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Thursday, January 6, 2011

WBM Features: Anna Governali

The task of a writer consists of being able to make something out of an idea.
-Thomas Mann

For the individual that is able to express him or herself through their efforts, much of them is given. And as for our next WBM Feature, gives she does-- and give her all as Anna Governali does best, putting energy and breathing life into every word that she writes.

So with some time to discuss her interest with words and how she's making significant impact with her theatrical works, Anna allows us to get up close and personal. Take a moment to get to know her a little better.

[As Told To Why Blue Matters]

Who is Anna G.?

AG: I hate to start with a quote. However, Charles Bukowski once said, “These words I write keep me from total madness.” G*d, it’s so true! I struggle with that every day… I write every day! Writing is a very large part of who I am… So, it’s safe to say, I’m a crazy compulsive writer with a secret obsession for shoes!!

Where are you from?

AG: I went to public schools and ate lunch out of brown paper bags… I grew up in Queens, NY.


AG: I love to write when I'm in another country, that is when I feel I produce my best work. When I'm removed from my environment, is when I can truly embrace it… I’m not afraid to step out of my element.

What does performing arts mean to you?

AG: It’s watching the transition of the written word to real life.

How long have you been involved?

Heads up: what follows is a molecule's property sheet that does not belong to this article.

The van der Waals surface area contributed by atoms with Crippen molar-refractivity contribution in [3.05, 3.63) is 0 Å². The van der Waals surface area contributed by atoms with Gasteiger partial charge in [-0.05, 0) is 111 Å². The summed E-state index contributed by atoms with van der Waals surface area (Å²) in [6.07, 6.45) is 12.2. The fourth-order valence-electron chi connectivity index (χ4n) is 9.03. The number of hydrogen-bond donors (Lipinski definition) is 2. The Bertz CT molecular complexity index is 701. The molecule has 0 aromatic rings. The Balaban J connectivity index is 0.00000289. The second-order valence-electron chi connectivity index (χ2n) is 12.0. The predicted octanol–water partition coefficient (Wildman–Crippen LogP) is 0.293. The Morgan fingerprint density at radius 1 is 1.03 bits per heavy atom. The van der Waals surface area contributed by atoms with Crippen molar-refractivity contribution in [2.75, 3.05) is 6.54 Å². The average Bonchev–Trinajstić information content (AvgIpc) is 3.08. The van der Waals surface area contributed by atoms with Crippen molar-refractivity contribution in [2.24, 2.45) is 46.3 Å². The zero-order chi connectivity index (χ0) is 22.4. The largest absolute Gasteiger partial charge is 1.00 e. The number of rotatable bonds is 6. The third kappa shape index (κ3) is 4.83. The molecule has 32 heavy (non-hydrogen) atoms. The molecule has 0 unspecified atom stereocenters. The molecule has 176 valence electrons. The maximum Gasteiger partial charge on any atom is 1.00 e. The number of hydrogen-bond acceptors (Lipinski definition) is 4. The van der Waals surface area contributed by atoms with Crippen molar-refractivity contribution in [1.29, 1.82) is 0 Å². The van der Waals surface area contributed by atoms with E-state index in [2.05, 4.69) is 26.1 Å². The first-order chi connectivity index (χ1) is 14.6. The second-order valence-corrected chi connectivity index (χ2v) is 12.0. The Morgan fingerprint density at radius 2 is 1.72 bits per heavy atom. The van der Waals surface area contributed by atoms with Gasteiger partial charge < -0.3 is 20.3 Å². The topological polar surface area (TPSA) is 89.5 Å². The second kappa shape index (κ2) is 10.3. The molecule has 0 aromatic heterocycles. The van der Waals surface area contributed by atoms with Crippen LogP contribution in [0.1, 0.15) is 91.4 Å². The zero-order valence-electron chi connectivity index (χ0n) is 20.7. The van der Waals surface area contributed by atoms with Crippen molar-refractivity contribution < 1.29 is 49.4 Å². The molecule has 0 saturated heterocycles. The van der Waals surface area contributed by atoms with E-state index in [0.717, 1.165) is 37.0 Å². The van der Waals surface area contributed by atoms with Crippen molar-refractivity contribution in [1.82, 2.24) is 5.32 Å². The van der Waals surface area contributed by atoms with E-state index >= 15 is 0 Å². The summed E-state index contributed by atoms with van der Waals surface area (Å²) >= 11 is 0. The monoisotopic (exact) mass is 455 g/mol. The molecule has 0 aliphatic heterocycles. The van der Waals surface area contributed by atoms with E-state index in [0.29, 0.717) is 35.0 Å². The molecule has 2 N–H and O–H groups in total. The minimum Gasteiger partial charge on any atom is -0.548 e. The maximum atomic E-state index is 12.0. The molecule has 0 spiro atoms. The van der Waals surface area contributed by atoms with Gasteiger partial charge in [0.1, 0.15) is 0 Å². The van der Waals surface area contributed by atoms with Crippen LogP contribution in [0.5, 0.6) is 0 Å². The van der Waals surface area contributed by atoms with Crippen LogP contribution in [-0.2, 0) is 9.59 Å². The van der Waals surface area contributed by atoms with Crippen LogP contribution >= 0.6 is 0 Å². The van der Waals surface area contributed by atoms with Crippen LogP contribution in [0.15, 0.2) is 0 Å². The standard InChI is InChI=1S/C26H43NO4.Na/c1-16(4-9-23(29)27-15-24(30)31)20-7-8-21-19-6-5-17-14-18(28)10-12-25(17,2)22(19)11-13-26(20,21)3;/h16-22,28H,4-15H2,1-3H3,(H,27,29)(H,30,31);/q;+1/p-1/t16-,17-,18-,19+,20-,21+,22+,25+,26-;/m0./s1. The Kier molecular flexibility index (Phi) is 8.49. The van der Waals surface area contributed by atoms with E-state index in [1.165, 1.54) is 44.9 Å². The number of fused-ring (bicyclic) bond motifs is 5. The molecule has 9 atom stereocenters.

AG: I’ve been writing plays for a few years now. But, I’m relatively new to the theater scene.

When did you know that this was something that you wanted to pursue?

AG: I use to watch the Wonder Years growing up. There was an episode when Winnie got the lead role as Emily in the school play, “Our Town” and Kevin was stuck doing the stage lighting. I just remember Winnie being like a mess and just nervous. Kevin didn’t know anything about lighting which made the ending of this episode all the more moving and just brilliant. At one point of the play, Winnie stumbles on her lines. Kevin held the light so still and he whispered these encouraging words to her even though she couldn’t hear him, it was like she could… Even now, I still believe Emily’s final monologue is by-far one of the best written. It really depicted the rawness of human emotion as Kevin held Winnie with the light. He carried her and when he cries, it’s because he’s that proud of her and you see how innocent his love is for her and how proud of her he is and how courageous she is….

Why not screenplays or novels?

AG: My focus just happens to be theatre right now. I’m just so in love with it— everything about it— it’s so raw and honest. We’ll have to see what’s up next. Anything is an option.

Is this something you went to school for?

AG: No, I studied English… But, it was college, so my mind was always else where.

Are you self-taught?

AG: My great-grandfather was a playwright. That could have something to do with it… Though, honestly what I’ve learned is— to tame and develop an idea, rather than abandon it and move on. I feel like schools, institutions or writing workshops, can teach you structure. No one can implant an idea into your head. No one taught me how to write or what to write. I just sit down and write.

So what's The Tupperware Convention all about?